Connecticut dodged heavy icing and widespread power outages in the latest storm, but the risk of roof failures is increasing as the thick snowpack becomes sodden with rain, Gov. Dannel P. Malloy said today.

Search and rescue crews were dispatched to Waterbury, where a homeless man was feared trapped in a collapsed vacant building. And the roof of a major commercial building failed in Milford.

“People need to be aware of signs. If you hear a lot of noise or creaking, that’s a particular problem,” Malloy said at his midday storm briefing. “This is a constant worry for us at this point.”

The good news, aside from a groundhog named Phil not seeing his shadow today in Punxsutawney, Pa., and thus forecasting a quick end to an endless winter, is that icing on wires and tree branches did not exceed a half inch, Malloy said.

“At a half inch or greater, we could’ve reasonably expected as many as 800,000 outages,” Malloy said. “That didn’t happen, so we dodged that particular one.”

CL&P reported 3,900 customers without power and United Illuminating  had 6,900. Both utilities reported that most of the outages were due to a half-dozen failures, meaning a quick restoration of power to most customers.

The depth of the snowpack is causing other problems: “snow slides,” or small avalanches that tumble into roads. Route 44 at Prospect Mountain Road in Salisbury was closed temporarily by one slide.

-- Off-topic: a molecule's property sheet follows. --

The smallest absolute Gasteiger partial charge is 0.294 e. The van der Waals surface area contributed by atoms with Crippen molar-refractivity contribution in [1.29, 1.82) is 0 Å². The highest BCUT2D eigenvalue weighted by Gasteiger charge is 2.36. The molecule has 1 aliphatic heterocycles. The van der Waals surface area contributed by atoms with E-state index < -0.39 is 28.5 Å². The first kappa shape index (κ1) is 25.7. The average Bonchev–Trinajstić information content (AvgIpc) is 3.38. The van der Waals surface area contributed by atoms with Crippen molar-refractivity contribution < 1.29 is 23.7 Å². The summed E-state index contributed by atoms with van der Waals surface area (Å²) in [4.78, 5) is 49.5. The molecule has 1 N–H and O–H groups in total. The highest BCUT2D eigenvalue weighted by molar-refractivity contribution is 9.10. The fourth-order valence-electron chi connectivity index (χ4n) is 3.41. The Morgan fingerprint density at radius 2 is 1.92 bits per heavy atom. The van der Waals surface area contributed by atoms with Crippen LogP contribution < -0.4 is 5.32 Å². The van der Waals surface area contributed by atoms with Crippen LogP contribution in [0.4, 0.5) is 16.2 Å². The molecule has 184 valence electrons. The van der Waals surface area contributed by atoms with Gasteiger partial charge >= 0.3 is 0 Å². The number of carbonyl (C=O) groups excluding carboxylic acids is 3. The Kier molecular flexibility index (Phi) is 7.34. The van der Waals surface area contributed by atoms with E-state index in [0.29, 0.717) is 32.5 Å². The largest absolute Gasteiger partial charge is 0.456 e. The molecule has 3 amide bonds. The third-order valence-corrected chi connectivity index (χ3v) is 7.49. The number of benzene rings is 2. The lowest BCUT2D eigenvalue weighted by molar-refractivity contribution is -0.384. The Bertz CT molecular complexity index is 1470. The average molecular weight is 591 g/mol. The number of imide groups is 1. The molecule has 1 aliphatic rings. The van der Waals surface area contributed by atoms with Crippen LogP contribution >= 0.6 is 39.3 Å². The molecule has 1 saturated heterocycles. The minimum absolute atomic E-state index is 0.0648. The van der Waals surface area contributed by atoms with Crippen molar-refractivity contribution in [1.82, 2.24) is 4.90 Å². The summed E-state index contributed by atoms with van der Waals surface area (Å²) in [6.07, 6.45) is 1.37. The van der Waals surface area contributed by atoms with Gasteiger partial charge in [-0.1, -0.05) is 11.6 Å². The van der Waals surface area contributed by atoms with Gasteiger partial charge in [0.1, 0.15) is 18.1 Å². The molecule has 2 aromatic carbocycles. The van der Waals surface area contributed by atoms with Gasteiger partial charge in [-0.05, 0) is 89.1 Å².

Malloy is likely the first Connecticut governor to field a question at a press conference about a report of a local avalanche, but it’s been that kind of winter.

The governor’s election was a winter omen of sorts. He was elected to his first term as mayor of Stamford in 1995, and the winter that followed still holds the record for snow fall in Connecticut.

Call it the Malloy effect.

The governor was asked if he was frustrated by the string of storms, which have seemingly distilled his first month as governor to a series of private meetings on the budget and public turns at a lectern in the storm center.

“What good would it do if I was frustrated? I wasn’t in a burrow this morning and somebody grabbed me and pulled me out,” Malloy said. “This, too, shall pass.”

Mark is the Capitol Bureau Chief and a co-founder of CT Mirror. He is a frequent contributor to WNPR, a former state politics writer for The Hartford Courant and Journal Inquirer, and contributor for The New York Times.

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